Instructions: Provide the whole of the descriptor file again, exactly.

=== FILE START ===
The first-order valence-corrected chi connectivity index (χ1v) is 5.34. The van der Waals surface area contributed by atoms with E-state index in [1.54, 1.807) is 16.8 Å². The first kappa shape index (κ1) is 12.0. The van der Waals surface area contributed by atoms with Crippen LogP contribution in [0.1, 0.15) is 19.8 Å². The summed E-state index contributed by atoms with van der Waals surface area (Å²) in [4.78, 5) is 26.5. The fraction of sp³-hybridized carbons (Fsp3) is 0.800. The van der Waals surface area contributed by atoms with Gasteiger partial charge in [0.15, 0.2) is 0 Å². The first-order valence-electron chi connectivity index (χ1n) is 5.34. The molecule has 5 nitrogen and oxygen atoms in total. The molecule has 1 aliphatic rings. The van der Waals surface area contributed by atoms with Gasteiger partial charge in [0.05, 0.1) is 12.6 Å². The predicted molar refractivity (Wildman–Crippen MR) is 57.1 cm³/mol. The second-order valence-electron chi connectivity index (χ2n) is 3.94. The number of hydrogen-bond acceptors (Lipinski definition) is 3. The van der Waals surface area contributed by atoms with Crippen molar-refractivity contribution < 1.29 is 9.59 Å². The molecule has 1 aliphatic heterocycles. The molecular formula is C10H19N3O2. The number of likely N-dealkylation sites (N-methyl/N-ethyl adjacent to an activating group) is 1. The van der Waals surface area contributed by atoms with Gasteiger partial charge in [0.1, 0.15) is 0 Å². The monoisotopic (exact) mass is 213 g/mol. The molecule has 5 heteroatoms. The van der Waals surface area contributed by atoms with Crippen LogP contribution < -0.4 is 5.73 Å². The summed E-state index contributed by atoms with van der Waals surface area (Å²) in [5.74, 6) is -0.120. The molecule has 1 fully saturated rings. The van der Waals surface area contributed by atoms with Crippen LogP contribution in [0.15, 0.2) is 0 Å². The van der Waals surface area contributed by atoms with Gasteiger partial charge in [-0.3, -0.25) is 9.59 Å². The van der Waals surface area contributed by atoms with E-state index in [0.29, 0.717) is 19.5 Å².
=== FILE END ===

The first-order valence-corrected chi connectivity index (χ1v) is 5.34. The van der Waals surface area contributed by atoms with E-state index in [1.54, 1.807) is 16.8 Å². The first kappa shape index (κ1) is 12.0. The van der Waals surface area contributed by atoms with Crippen LogP contribution in [0.1, 0.15) is 19.8 Å². The summed E-state index contributed by atoms with van der Waals surface area (Å²) in [4.78, 5) is 26.5. The fraction of sp³-hybridized carbons (Fsp3) is 0.800. The van der Waals surface area contributed by atoms with Gasteiger partial charge in [0.15, 0.2) is 0 Å². The first-order valence-electron chi connectivity index (χ1n) is 5.34. The molecule has 5 nitrogen and oxygen atoms in total. The molecule has 1 aliphatic rings. The van der Waals surface area contributed by atoms with Gasteiger partial charge in [0.05, 0.1) is 12.6 Å². The predicted molar refractivity (Wildman–Crippen MR) is 57.1 cm³/mol. The second-order valence-electron chi connectivity index (χ2n) is 3.94. The number of hydrogen-bond acceptors (Lipinski definition) is 3. The van der Waals surface area contributed by atoms with Crippen molar-refractivity contribution < 1.29 is 9.59 Å². The molecule has 1 aliphatic heterocycles. The molecular formula is C10H19N3O2. The number of likely N-dealkylation sites (N-methyl/N-ethyl adjacent to an activating group) is 1. The van der Waals surface area contributed by atoms with Gasteiger partial charge in [0.1, 0.15) is 0 Å². The monoisotopic (exact) mass is 213 g/mol. The molecule has 5 heteroatoms. The van der Waals surface area contributed by atoms with Crippen LogP contribution < -0.4 is 5.73 Å². The summed E-state index contributed by atoms with van der Waals surface area (Å²) in [5.74, 6) is -0.120. The molecule has 1 fully saturated rings. The van der Waals surface area contributed by atoms with Crippen LogP contribution in [0.15, 0.2) is 0 Å². The van der Waals surface area contributed by atoms with Gasteiger partial charge in [-0.3, -0.25) is 9.59 Å². The van der Waals surface area contributed by atoms with E-state index in [0.29, 0.717) is 19.5 Å².